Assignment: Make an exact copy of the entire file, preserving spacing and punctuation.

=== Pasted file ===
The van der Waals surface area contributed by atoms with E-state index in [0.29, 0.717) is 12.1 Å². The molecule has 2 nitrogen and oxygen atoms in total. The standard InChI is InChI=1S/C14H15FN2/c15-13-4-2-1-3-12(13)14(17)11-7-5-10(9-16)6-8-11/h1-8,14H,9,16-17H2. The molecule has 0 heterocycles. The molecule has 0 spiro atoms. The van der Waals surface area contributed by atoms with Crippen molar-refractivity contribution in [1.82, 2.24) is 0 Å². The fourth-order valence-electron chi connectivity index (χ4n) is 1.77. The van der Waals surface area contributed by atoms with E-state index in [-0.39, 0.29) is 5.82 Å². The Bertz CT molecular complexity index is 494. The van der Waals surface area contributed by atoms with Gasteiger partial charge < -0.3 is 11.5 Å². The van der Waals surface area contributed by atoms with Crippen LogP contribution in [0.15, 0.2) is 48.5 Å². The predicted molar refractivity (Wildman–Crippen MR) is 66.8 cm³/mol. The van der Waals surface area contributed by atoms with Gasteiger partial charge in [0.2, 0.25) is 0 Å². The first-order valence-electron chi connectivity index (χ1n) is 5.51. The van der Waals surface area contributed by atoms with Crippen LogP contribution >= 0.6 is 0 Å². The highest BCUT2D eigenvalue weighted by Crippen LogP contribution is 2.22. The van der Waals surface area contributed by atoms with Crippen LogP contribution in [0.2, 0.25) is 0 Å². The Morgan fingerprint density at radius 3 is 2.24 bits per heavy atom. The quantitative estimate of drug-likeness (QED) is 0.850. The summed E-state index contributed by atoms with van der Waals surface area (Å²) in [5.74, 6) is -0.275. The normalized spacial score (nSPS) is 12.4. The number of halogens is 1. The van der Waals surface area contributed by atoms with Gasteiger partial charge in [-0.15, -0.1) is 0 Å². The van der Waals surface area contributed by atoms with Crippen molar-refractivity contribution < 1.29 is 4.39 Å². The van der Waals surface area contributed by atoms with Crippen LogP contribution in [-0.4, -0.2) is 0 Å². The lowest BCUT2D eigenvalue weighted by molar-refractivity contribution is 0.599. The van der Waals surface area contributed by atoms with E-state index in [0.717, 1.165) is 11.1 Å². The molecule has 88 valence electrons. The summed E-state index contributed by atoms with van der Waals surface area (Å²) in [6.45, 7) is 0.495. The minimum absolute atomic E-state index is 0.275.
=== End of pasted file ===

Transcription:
The van der Waals surface area contributed by atoms with E-state index in [0.29, 0.717) is 12.1 Å². The molecule has 2 nitrogen and oxygen atoms in total. The standard InChI is InChI=1S/C14H15FN2/c15-13-4-2-1-3-12(13)14(17)11-7-5-10(9-16)6-8-11/h1-8,14H,9,16-17H2. The molecule has 0 heterocycles. The molecule has 0 spiro atoms. The van der Waals surface area contributed by atoms with Crippen molar-refractivity contribution in [1.82, 2.24) is 0 Å². The fourth-order valence-electron chi connectivity index (χ4n) is 1.77. The van der Waals surface area contributed by atoms with E-state index in [-0.39, 0.29) is 5.82 Å². The Bertz CT molecular complexity index is 494. The van der Waals surface area contributed by atoms with Gasteiger partial charge < -0.3 is 11.5 Å². The van der Waals surface area contributed by atoms with Crippen LogP contribution in [0.15, 0.2) is 48.5 Å². The predicted molar refractivity (Wildman–Crippen MR) is 66.8 cm³/mol. The van der Waals surface area contributed by atoms with Gasteiger partial charge in [0.2, 0.25) is 0 Å². The first-order valence-electron chi connectivity index (χ1n) is 5.51. The van der Waals surface area contributed by atoms with Crippen LogP contribution >= 0.6 is 0 Å². The highest BCUT2D eigenvalue weighted by Crippen LogP contribution is 2.22. The van der Waals surface area contributed by atoms with Crippen LogP contribution in [0.2, 0.25) is 0 Å². The Morgan fingerprint density at radius 3 is 2.24 bits per heavy atom. The quantitative estimate of drug-likeness (QED) is 0.850. The summed E-state index contributed by atoms with van der Waals surface area (Å²) in [5.74, 6) is -0.275. The normalized spacial score (nSPS) is 12.4. The number of halogens is 1. The van der Waals surface area contributed by atoms with Gasteiger partial charge in [-0.15, -0.1) is 0 Å². The van der Waals surface area contributed by atoms with Crippen molar-refractivity contribution < 1.29 is 4.39 Å². The van der Waals surface area contributed by atoms with Crippen LogP contribution in [-0.4, -0.2) is 0 Å². The lowest BCUT2D eigenvalue weighted by molar-refractivity contribution is 0.599. The van der Waals surface area contributed by atoms with E-state index in [0.717, 1.165) is 11.1 Å². The molecule has 88 valence electrons. The summed E-state index contributed by atoms with van der Waals surface area (Å²) in [6.45, 7) is 0.495. The minimum absolute atomic E-state index is 0.275.